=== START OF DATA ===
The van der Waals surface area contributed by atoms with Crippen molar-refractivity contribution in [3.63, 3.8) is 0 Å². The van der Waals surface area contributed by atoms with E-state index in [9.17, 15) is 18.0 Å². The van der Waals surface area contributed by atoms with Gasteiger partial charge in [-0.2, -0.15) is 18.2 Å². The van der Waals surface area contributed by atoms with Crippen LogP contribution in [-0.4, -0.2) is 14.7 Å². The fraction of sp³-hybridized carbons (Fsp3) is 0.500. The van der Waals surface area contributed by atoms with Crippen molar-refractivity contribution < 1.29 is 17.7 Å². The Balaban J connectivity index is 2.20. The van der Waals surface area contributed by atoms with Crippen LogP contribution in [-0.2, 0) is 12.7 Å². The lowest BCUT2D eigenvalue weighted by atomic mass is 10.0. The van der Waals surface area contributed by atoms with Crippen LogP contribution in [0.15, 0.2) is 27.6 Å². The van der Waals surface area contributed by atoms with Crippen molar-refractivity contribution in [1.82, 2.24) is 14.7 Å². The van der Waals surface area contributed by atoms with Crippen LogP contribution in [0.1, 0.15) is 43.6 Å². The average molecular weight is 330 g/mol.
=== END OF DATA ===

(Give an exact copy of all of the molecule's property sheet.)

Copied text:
The van der Waals surface area contributed by atoms with Crippen molar-refractivity contribution in [3.63, 3.8) is 0 Å². The van der Waals surface area contributed by atoms with E-state index in [9.17, 15) is 18.0 Å². The van der Waals surface area contributed by atoms with Gasteiger partial charge in [-0.2, -0.15) is 18.2 Å². The van der Waals surface area contributed by atoms with Crippen LogP contribution in [-0.4, -0.2) is 14.7 Å². The fraction of sp³-hybridized carbons (Fsp3) is 0.500. The van der Waals surface area contributed by atoms with Crippen molar-refractivity contribution < 1.29 is 17.7 Å². The Balaban J connectivity index is 2.20. The van der Waals surface area contributed by atoms with Crippen LogP contribution in [-0.2, 0) is 12.7 Å². The lowest BCUT2D eigenvalue weighted by atomic mass is 10.0. The van der Waals surface area contributed by atoms with Crippen LogP contribution in [0.15, 0.2) is 27.6 Å². The van der Waals surface area contributed by atoms with Crippen molar-refractivity contribution in [1.82, 2.24) is 14.7 Å². The van der Waals surface area contributed by atoms with Crippen LogP contribution in [0.1, 0.15) is 43.6 Å². The average molecular weight is 330 g/mol.